# The 249-Sided Polygon Puzzle

### Challenge yourself with this pencil-and-paper game

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Here's an awesome puzzle from the desk of Mac Oglesby, a retired math teacher. In fact, it's multiple puzzles packed into a single download. The first thing you need to do is download the pdf and print it out multiple times. If you're a teacher, get ready to hit the photocopier!

The download is a single page, with some instructions, and multiple grids of dots. There's a huge number of ways to use this resource. Here's what Mac Oglesby suggests:

In the 3x3 grid at the top left, draw a seven-sided polygon.

This is a bit of a warmup. You don't need to use all the dots, but you can if you want. Joining the three dots along an edge doesn't count as two edges of the polygon though, and the edges can't touch or cross. Sadly, though there are 9 points in the grid, it's not possible to draw an octagon or nonagon in this way.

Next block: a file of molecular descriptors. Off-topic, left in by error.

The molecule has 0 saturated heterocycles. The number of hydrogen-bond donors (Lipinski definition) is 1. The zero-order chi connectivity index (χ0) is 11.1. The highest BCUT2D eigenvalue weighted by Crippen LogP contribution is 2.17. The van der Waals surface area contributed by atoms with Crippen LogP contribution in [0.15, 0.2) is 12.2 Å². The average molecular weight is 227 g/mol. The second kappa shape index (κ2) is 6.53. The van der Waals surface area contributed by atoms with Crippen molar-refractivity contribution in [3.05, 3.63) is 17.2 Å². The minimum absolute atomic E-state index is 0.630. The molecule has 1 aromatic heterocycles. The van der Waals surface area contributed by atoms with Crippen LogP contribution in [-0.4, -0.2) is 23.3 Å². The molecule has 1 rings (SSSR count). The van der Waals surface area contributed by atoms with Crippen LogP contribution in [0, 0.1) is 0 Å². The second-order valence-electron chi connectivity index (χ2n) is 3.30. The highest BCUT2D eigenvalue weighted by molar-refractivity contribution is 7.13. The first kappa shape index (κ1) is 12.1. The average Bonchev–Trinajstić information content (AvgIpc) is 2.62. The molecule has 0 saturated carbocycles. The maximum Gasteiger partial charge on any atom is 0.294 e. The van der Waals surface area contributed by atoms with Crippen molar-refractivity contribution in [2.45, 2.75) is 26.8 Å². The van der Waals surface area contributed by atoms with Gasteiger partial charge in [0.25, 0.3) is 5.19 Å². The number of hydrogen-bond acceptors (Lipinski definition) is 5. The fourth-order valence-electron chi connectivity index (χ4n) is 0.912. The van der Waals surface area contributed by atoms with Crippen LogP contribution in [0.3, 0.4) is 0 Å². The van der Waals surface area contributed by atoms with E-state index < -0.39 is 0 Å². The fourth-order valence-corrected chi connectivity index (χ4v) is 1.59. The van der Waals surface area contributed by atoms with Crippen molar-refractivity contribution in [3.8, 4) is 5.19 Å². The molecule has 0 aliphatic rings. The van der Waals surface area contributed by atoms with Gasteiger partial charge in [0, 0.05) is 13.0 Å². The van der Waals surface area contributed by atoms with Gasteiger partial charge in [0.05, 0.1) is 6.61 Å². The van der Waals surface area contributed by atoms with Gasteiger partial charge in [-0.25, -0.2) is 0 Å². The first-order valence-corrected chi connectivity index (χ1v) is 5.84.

In the 4x4 grid at the top middle, draw a sixteen-sided polygon.

All the grid points can be used, and the answer is a cute little spike polygon. Once you've got that, try the next challenge:

Using the 5x5 grid with the centre missing, draw a 24-sided polygon

Or, can you get a 25-sided polygon when you add the centre dot? I suspect you can't, but I'm not 100% sure!

Draw polygons in the 6x6, 8x8 and 10x10 grids, with 36, 64 and 100 points each.

To the mathematicians out there: is there a "pattern" to these polygons? Can you describe a method for building a polygon in any even-sized grid? What about odd-sized grids?

Once you've cracked these individual puzzles, there are other challenges using the whole sheet as a single "grid" of 249 points:

• Can you draw a single 249-sided polygon using every single grid point?
• Can you draw 83 individual triangles, none of them overlapping?

• Can you make sure none of the triangles is right-angled?

Here's a few more challenges that should be possible, but I can't guarantee it:

• Remove one point from the 3x3 grid. Can you draw 62 non-overlapping quadrilaterals? Or 31 octagons?
• Add the point in the centre of the 5x5 grid. Can you draw 50 non-overlapping pentagons? Or 25 decagons?

Have fun!

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